We previously transduced normal C57BL/6 mice with recombinant adenoviral Apobec1 cDNA and demonstrated that Apobec1 reduced plasma apoB-100 levels and normal LDL production.18 In the current study, we show that in vivo transduction of AvApobec1 into LDLR-/- mice leads to decreases in plasma TC and apoB and elimination of large LDL particles. Furthermore, we report that increased hepatic apoB mRNA editing is correlated with a decrease in the EC content of plasma LDL.
Construction of Recombinant Adenoviral Vectors
Construction of recombinant adenovirus AvApobec1 has been described previously.18 In brief, AvApobec1 contains the full-length cDNA of Apobec1 driven by the Rous sarcoma virus promoter and adenovirus tripartite leader, which replaces the E1a and E1b genes at the left end of the virus. AvApobec1 was purified by plaque assay on 293 cells. Recombinant adenovirus Av1LacZ4 was supplied by Genetic Therapy, Inc. It had the same structure as AvApobec1 except that it contained a 3.1-kb nuclear-targeted β-galactosidase cDNA insert instead of an Apobec1 cDNA insert. Large-scale production of high-titer recombinant adenovirus was performed by amplification of recombinant adenovirus on 293 cells as described previously.18 Adenoviral vectors were titered by plaque-forming assay on 293 cells. The titer ranged between 1010 and 1011 pfu/mL.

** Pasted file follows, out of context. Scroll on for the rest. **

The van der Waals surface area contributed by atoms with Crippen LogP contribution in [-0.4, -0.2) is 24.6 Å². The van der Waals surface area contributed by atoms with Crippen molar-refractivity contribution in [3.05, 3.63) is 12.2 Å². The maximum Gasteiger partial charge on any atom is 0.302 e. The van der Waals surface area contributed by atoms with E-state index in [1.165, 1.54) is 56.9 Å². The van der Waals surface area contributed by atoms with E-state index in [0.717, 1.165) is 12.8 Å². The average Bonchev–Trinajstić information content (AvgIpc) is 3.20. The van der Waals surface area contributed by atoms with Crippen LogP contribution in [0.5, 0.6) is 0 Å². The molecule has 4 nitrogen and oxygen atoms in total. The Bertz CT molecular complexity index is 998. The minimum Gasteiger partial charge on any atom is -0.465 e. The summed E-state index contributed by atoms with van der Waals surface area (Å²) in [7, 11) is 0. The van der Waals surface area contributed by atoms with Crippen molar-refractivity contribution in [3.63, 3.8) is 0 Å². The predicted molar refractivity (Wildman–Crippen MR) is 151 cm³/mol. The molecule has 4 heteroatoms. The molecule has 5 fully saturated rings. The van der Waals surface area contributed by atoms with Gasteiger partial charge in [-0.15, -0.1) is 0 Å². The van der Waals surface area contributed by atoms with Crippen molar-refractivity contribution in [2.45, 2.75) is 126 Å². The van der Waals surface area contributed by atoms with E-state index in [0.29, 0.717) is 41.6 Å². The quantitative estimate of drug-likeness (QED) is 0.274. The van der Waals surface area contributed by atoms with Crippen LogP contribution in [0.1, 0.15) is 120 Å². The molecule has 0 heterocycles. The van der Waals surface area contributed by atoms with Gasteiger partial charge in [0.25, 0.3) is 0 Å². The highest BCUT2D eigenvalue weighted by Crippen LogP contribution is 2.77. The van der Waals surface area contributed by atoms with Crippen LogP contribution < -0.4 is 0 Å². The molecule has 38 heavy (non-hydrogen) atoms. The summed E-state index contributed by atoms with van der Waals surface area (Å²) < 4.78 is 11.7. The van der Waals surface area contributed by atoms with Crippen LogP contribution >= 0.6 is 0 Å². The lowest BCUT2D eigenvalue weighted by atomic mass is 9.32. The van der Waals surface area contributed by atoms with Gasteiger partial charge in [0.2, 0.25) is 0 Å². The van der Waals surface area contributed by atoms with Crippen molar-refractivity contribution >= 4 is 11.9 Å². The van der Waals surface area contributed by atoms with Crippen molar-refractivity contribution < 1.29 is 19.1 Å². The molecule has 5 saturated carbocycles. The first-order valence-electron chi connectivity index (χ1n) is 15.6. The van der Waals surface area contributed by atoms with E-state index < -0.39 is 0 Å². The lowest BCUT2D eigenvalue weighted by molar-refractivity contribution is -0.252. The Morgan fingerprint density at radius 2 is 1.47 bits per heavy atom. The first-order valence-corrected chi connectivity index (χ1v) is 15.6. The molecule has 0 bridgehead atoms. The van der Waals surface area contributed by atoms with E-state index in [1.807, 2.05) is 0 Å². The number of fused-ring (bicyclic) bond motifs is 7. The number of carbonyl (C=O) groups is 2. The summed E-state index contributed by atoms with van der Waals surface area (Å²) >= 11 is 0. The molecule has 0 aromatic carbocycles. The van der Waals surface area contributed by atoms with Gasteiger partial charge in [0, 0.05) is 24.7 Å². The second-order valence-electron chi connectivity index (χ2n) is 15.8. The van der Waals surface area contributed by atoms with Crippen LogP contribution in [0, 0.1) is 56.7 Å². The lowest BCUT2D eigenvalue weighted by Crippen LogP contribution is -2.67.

All animal experiments were conducted in accordance with the guidelines of the Animal Protocol Review Committee of the Baylor College of Medicine. Mice lacking the LDL receptor, which were hybrids of a C57BL/6J–129Sv cross,21 were maintained on a normal chow diet that contained 4% (wt/wt) animal fat and <0.04% (wt/wt) cholesterol (Harlan Teklad).
Recombinant adenovirus stock was diluted with PBS to the appropriate concentration. Aliquots (0.5 mL) of diluted adenoviral vector were injected into a tail vein. After adenoviral vector transduction, the animals were fasted for 6 hours before blood was drawn and collected into EDTA at the times indicated. Plasma was stored at 4°C before analysis for lipids and apolipoproteins or lipoprotein fractionation by ultracentrifugation.